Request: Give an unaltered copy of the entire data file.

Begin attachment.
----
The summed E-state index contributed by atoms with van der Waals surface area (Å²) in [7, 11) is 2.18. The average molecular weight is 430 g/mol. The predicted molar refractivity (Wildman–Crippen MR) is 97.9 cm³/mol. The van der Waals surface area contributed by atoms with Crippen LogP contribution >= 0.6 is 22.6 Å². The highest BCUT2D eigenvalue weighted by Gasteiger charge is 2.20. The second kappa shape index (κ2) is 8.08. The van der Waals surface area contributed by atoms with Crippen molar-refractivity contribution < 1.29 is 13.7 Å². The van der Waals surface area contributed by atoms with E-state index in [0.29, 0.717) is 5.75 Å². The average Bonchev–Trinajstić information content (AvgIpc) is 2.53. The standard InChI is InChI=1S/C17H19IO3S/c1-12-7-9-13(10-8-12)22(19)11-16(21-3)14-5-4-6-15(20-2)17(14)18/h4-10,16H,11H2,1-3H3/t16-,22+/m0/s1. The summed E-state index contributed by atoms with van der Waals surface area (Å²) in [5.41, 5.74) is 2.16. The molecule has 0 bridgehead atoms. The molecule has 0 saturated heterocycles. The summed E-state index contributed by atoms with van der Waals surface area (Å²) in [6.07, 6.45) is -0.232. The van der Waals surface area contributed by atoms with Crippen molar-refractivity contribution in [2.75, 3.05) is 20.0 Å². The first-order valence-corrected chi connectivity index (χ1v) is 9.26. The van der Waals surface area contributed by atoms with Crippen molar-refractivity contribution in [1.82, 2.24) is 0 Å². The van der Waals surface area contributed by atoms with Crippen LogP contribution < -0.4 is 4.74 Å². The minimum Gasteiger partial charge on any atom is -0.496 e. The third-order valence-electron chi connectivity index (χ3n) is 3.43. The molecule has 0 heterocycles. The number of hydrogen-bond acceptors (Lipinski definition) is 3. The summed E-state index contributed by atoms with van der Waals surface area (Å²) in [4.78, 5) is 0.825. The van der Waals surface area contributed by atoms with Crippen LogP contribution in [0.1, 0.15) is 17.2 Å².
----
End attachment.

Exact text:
The summed E-state index contributed by atoms with van der Waals surface area (Å²) in [7, 11) is 2.18. The average molecular weight is 430 g/mol. The predicted molar refractivity (Wildman–Crippen MR) is 97.9 cm³/mol. The van der Waals surface area contributed by atoms with Crippen LogP contribution >= 0.6 is 22.6 Å². The highest BCUT2D eigenvalue weighted by Gasteiger charge is 2.20. The second kappa shape index (κ2) is 8.08. The van der Waals surface area contributed by atoms with Crippen molar-refractivity contribution < 1.29 is 13.7 Å². The van der Waals surface area contributed by atoms with E-state index in [0.29, 0.717) is 5.75 Å². The average Bonchev–Trinajstić information content (AvgIpc) is 2.53. The standard InChI is InChI=1S/C17H19IO3S/c1-12-7-9-13(10-8-12)22(19)11-16(21-3)14-5-4-6-15(20-2)17(14)18/h4-10,16H,11H2,1-3H3/t16-,22+/m0/s1. The summed E-state index contributed by atoms with van der Waals surface area (Å²) in [5.41, 5.74) is 2.16. The molecule has 0 bridgehead atoms. The molecule has 0 saturated heterocycles. The summed E-state index contributed by atoms with van der Waals surface area (Å²) in [6.07, 6.45) is -0.232. The van der Waals surface area contributed by atoms with Crippen molar-refractivity contribution in [2.75, 3.05) is 20.0 Å². The first-order valence-corrected chi connectivity index (χ1v) is 9.26. The van der Waals surface area contributed by atoms with Crippen molar-refractivity contribution in [1.82, 2.24) is 0 Å². The van der Waals surface area contributed by atoms with Crippen LogP contribution < -0.4 is 4.74 Å². The minimum Gasteiger partial charge on any atom is -0.496 e. The third-order valence-electron chi connectivity index (χ3n) is 3.43. The molecule has 0 heterocycles. The number of hydrogen-bond acceptors (Lipinski definition) is 3. The summed E-state index contributed by atoms with van der Waals surface area (Å²) in [4.78, 5) is 0.825. The van der Waals surface area contributed by atoms with Crippen LogP contribution in [0.1, 0.15) is 17.2 Å².